The real leaker is Castle, who has been slipping little bits of information to the communists for years, based on loyalty to a South African attorney friend who was instrumental in smuggling Castle’s Bantu wife and her baby son out of the country. Castle realizes immediately that Davis was murdered in his place, and makes plans to have himself and his family transported to Russia before the agency can figure out the truth. Alas, things do not go as planned. Castle’s wife and child are held as virtual prisoners in England, while Castle ends up exiled, separated forever from his loved ones, in a hellish apartment in Moscow.
While the film’s plot closely follows Graham Greene’s novel, screenwriter Stoppard has embellished the dialogue with his own characteristic dry wit. Paradoxically, the screenplay’s most sinister character, Dr. Percival (Robert Morley), the physician who administers the deadly toxin to Davis, is also its funniest. He tells Davis, “We medicos love tests. It’s the thrill of the chase — tracking down disease in people who think they’re perfectly fit.”
Preminger’s movie does not significantly diverge from Stoppard’s brilliant screenplay. Some dialogue and a few scenes have been cut. In this copy of the script, a couple of scenes aboard a train have been crossed out and marked in pencil “Deleted.” One noteworthy difference — both the screenplay and the film end with Castle on the telephone in Moscow talking to his wife in London until they are abruptly cut off. Stoppard’s screenplay ends with a shot of Castle’s hand hanging up the telephone, while in Preminger’s movie the last thing we see is a shot of the telephone receiver left dangling, an image so emblematic of the film as a whole that it became the basis of the movie’s Saul Bass-designed poster art.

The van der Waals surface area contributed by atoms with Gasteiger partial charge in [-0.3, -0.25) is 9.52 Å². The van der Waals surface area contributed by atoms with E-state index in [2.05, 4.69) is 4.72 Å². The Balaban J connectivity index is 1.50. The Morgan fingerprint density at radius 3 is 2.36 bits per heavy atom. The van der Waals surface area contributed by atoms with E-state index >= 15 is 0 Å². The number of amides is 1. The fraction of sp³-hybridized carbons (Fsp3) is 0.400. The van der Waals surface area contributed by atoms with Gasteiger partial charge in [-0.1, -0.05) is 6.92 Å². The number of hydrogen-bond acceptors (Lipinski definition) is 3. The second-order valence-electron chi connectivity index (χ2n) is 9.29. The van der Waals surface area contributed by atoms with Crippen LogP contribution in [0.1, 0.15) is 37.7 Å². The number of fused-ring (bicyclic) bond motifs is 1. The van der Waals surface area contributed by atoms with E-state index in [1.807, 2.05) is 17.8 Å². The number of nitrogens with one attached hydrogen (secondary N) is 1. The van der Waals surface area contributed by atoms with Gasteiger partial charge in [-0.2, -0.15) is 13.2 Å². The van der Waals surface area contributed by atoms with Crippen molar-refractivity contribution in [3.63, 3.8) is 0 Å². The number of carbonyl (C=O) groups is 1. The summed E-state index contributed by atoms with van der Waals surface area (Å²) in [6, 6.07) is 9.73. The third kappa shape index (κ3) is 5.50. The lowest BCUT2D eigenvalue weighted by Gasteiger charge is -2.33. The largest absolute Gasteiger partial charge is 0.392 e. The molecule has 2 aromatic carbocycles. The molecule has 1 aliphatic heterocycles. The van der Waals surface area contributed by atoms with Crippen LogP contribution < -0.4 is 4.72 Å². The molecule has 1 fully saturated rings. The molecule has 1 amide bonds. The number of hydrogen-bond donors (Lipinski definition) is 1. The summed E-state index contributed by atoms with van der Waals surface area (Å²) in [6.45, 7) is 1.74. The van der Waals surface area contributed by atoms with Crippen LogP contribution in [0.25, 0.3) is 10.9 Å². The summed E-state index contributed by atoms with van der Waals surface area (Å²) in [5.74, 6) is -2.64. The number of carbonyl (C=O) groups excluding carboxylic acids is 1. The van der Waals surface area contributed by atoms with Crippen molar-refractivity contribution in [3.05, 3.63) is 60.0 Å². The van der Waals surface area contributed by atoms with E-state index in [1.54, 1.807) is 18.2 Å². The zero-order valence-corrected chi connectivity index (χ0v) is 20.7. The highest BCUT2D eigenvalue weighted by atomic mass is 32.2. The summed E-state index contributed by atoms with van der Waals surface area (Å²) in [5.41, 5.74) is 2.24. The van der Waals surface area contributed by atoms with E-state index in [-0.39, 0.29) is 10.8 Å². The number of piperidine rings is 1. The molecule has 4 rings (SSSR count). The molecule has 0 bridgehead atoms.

For producer/director Otto Preminger, THE HUMAN FACTOR was a personal film in several respects. Many of Preminger’s films deal with racial issues, for example, both CARMEN JONES (1954) and PORGY AND BESS (1959) feature all-black casts, and his 1967 film HURRY SUNDOWN is about racial relationships in post-World War II Georgia. So clearly, Preminger was attracted to the racial themes of THE HUMAN FACTOR, which became one of the first American films to show a marriage between a black woman and a white man. THE HUMAN FACTOR is also an example of what Andrew Sarris and other critics have referred to as Preminger’s “ambiguity of objectivity”, i.e., the presentation of two or more points of view on a controversial subject without overtly favoring one side or the other. In THE HUMAN FACTOR on the one hand, Castle can be considered a “traitor” (his mother unequivocally refers to him as such), but many viewers might feel sympathy for his actions, since the “secrets” he conveys to the other side are of little value, the agency that Castle betrays is murderous, and his reasons for doing what he does are not ideological, but based on loyalty to a friend and the need to protect his wife and adopted child. Characteristically, as in a courtroom trial, Preminger presents all the evidence objectively and lets the audience reach its own verdict. Spicer, p. 430.